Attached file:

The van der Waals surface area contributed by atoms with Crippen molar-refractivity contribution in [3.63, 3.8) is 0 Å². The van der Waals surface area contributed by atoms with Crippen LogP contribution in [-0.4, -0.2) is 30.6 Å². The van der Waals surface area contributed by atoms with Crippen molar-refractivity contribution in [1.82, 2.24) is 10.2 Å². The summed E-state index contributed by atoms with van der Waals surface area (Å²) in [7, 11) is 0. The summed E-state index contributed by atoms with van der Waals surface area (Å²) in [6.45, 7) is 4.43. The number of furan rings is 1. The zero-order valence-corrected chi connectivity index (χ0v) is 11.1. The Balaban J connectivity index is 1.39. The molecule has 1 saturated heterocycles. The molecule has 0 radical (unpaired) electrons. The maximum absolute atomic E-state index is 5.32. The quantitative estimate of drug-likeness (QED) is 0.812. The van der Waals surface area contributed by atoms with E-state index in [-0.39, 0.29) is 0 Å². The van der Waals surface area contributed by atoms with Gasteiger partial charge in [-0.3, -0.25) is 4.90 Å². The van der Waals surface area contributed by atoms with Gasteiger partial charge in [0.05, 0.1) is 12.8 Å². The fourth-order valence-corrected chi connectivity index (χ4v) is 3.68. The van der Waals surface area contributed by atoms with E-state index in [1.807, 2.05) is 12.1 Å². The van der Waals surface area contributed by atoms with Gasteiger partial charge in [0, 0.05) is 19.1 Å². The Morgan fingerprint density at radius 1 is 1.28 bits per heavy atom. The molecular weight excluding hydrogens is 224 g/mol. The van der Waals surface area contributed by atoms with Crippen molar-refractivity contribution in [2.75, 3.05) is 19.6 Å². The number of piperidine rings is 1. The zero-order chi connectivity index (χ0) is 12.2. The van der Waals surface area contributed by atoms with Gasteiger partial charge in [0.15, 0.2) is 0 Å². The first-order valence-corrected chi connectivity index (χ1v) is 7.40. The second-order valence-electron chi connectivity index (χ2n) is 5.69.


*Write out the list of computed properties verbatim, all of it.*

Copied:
The van der Waals surface area contributed by atoms with Crippen molar-refractivity contribution in [3.63, 3.8) is 0 Å². The van der Waals surface area contributed by atoms with Crippen LogP contribution in [-0.4, -0.2) is 30.6 Å². The van der Waals surface area contributed by atoms with Crippen molar-refractivity contribution in [1.82, 2.24) is 10.2 Å². The summed E-state index contributed by atoms with van der Waals surface area (Å²) in [7, 11) is 0. The summed E-state index contributed by atoms with van der Waals surface area (Å²) in [6.45, 7) is 4.43. The number of furan rings is 1. The zero-order valence-corrected chi connectivity index (χ0v) is 11.1. The Balaban J connectivity index is 1.39. The molecule has 1 saturated heterocycles. The molecule has 0 radical (unpaired) electrons. The maximum absolute atomic E-state index is 5.32. The quantitative estimate of drug-likeness (QED) is 0.812. The van der Waals surface area contributed by atoms with E-state index in [-0.39, 0.29) is 0 Å². The van der Waals surface area contributed by atoms with Gasteiger partial charge in [-0.3, -0.25) is 4.90 Å². The van der Waals surface area contributed by atoms with Gasteiger partial charge in [0.05, 0.1) is 12.8 Å². The fourth-order valence-corrected chi connectivity index (χ4v) is 3.68. The van der Waals surface area contributed by atoms with E-state index in [1.807, 2.05) is 12.1 Å². The van der Waals surface area contributed by atoms with Gasteiger partial charge in [0, 0.05) is 19.1 Å². The Morgan fingerprint density at radius 1 is 1.28 bits per heavy atom. The molecular weight excluding hydrogens is 224 g/mol. The van der Waals surface area contributed by atoms with Crippen molar-refractivity contribution in [2.75, 3.05) is 19.6 Å². The number of piperidine rings is 1. The zero-order chi connectivity index (χ0) is 12.2. The van der Waals surface area contributed by atoms with Gasteiger partial charge in [0.15, 0.2) is 0 Å². The first-order valence-corrected chi connectivity index (χ1v) is 7.40. The second-order valence-electron chi connectivity index (χ2n) is 5.69.